So muſt the fleſh be nouriſhed, that it may ſerve thee; ſo muſt it be tamed, that it be not proud.
As nothing is more vile than to be overcommed of the flesſh, ſo nothing is more glorious, than to overcome the fleſh.
Frugalitie is the ſtave of chaſtitie.
Chaſtity is a vertue of the ſoule, whoſe companion is fortitude.Chaſtity 3 A5r 3
Chaſtity is the Seale of Grace, the ſtaffe of devotion, the marke of the Juſt, the crowne of virginity, the glory of life, and a comfort in Martyrdome.
Idleneſſe is the enemy to chaſtity.
Chaſtity without charity, is a Lamp without oyle.
Chaſtity and modeſty are ſufficient to enrich the poore: And wiſe men in marriage, rather make choyce of honeſty and manners, than looſeneſſe of behaviour with great Lands and rich poſſeſſions.
If chaſtity bee once loſt, there is nothing left prayſe-worthy in a woman.
The firſt ſtep to chaſtity, is to know the fault, the next, to avoyd it.
Where neceſſitie is joyned unto chaſtity, thence Authoritie is given to uncleanneſſe; for neither is ſhe chaſte which by feare is compelled, neither is ſhe honeſt which with neede is obtained.
Doe not ſay thou haſte a chaſte minde, if thine eye be wanton: for a laſcivious looke is a ſigne of an inconſtant heart.
Amongſt all the conflicts of a Chriſtian ſoule, none is more hard than the warres of a chaſte minde, for the fight is continuall, and the victorie rare.Chaſtity 4 A5v 4
Chaſtity with the raines of Reaſon bridleth the rage of luſt.
A chaſte eare cannot abide to heare that which is diſhoneſt.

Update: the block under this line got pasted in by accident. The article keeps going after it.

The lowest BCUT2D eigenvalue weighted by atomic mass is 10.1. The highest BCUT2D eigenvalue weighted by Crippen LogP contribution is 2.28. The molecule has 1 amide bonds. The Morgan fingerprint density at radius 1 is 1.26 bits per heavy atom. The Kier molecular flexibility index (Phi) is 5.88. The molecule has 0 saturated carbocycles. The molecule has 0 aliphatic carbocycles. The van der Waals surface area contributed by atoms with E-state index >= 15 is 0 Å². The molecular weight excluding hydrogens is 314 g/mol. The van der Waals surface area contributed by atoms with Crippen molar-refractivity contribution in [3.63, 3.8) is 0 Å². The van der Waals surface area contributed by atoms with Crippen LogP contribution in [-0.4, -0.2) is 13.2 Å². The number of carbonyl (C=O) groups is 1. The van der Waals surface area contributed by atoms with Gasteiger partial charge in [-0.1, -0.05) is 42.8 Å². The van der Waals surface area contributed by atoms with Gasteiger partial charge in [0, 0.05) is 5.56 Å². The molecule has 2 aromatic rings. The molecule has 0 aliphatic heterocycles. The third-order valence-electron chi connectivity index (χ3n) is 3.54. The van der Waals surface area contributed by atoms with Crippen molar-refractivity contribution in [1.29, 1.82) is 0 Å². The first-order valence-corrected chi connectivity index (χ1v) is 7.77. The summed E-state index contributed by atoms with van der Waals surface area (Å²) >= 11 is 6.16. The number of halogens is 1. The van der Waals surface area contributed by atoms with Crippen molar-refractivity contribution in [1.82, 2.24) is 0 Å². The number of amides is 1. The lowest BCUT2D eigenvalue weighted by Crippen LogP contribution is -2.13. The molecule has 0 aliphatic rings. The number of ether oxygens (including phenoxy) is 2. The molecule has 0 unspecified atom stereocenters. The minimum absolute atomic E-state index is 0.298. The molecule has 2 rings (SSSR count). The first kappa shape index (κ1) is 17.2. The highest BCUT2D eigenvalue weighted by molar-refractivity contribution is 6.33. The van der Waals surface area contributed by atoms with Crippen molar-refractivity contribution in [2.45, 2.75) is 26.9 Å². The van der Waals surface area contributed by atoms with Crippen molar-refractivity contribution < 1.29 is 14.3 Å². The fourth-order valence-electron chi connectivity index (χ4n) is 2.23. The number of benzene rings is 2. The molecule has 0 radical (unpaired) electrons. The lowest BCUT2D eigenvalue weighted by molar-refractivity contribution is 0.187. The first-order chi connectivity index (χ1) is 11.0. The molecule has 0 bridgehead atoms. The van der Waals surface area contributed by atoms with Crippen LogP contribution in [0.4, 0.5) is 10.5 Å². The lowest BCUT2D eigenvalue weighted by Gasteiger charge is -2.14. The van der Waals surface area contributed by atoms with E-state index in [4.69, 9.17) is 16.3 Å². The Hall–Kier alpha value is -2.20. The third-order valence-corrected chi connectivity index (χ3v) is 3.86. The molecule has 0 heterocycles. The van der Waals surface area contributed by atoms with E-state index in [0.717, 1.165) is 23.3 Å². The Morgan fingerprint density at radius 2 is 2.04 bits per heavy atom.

True felicity though hid from mortall eyes, yet is it the object of a chaſte ſpirit.
The firſt felicitie that a chaſte woman ſhall have after this life, is the reſt of her Soule in Chriſt: the ſecond ſhall be the immortalitie and glory of her body.
That chaſte woman hath got to the height of felicitie, whom no feare troubleth, no penſiveneſſe conſumeth, no carnall concupiſcence tormenteth, no deſire of worldly wealth afflicteth, nor any fooliſhneſſe moveth unto mirth.
A chaſte woman is to be meaſured not by her beauties, but by her vertues.
A woman is the wonder of Nature if ſhee wrong not Nature.
A chaſte woman is an admirable Angell, till ſhe be drawne by angells to become a Devill.
Women that are chaſte when they are truſted, prove often wantons when they are cauſeleſſe ſuſpected.
A virgins heart is like the Cotton tree, whoſe fruit is ſo hard in the Bud, that it 5 A6r 5 it ſoundeth like ſteele, and being ripe puts forth nothing but wooll.